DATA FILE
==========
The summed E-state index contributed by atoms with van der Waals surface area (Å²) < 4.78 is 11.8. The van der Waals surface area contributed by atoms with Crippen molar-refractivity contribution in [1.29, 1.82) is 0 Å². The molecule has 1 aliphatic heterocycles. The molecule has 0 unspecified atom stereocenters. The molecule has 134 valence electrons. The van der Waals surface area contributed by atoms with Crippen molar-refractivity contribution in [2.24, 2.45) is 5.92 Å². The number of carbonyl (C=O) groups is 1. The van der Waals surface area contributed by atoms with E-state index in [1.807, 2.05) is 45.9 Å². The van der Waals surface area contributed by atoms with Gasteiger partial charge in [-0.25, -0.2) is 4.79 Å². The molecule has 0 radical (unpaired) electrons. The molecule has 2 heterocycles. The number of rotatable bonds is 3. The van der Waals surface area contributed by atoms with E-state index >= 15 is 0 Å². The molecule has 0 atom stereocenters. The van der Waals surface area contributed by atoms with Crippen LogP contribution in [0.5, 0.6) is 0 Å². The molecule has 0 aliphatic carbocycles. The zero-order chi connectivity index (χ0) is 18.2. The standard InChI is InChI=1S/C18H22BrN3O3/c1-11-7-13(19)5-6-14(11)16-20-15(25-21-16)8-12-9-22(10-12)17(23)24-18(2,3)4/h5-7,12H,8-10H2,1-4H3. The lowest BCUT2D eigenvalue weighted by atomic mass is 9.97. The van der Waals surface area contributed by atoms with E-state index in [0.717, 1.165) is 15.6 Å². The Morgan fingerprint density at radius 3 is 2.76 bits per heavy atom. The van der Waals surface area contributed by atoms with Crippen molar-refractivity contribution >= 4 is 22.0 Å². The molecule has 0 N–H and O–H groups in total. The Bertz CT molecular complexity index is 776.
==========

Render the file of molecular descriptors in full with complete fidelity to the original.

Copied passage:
The summed E-state index contributed by atoms with van der Waals surface area (Å²) < 4.78 is 11.8. The van der Waals surface area contributed by atoms with Crippen molar-refractivity contribution in [1.29, 1.82) is 0 Å². The molecule has 1 aliphatic heterocycles. The molecule has 0 unspecified atom stereocenters. The molecule has 134 valence electrons. The van der Waals surface area contributed by atoms with Crippen molar-refractivity contribution in [2.24, 2.45) is 5.92 Å². The number of carbonyl (C=O) groups is 1. The van der Waals surface area contributed by atoms with E-state index in [1.807, 2.05) is 45.9 Å². The van der Waals surface area contributed by atoms with Gasteiger partial charge in [-0.25, -0.2) is 4.79 Å². The molecule has 0 radical (unpaired) electrons. The molecule has 2 heterocycles. The number of rotatable bonds is 3. The van der Waals surface area contributed by atoms with E-state index >= 15 is 0 Å². The molecule has 0 atom stereocenters. The van der Waals surface area contributed by atoms with Crippen LogP contribution in [0.5, 0.6) is 0 Å². The molecule has 0 aliphatic carbocycles. The zero-order chi connectivity index (χ0) is 18.2. The standard InChI is InChI=1S/C18H22BrN3O3/c1-11-7-13(19)5-6-14(11)16-20-15(25-21-16)8-12-9-22(10-12)17(23)24-18(2,3)4/h5-7,12H,8-10H2,1-4H3. The lowest BCUT2D eigenvalue weighted by atomic mass is 9.97. The van der Waals surface area contributed by atoms with E-state index in [0.717, 1.165) is 15.6 Å². The Morgan fingerprint density at radius 3 is 2.76 bits per heavy atom. The van der Waals surface area contributed by atoms with Crippen molar-refractivity contribution >= 4 is 22.0 Å². The molecule has 0 N–H and O–H groups in total. The Bertz CT molecular complexity index is 776.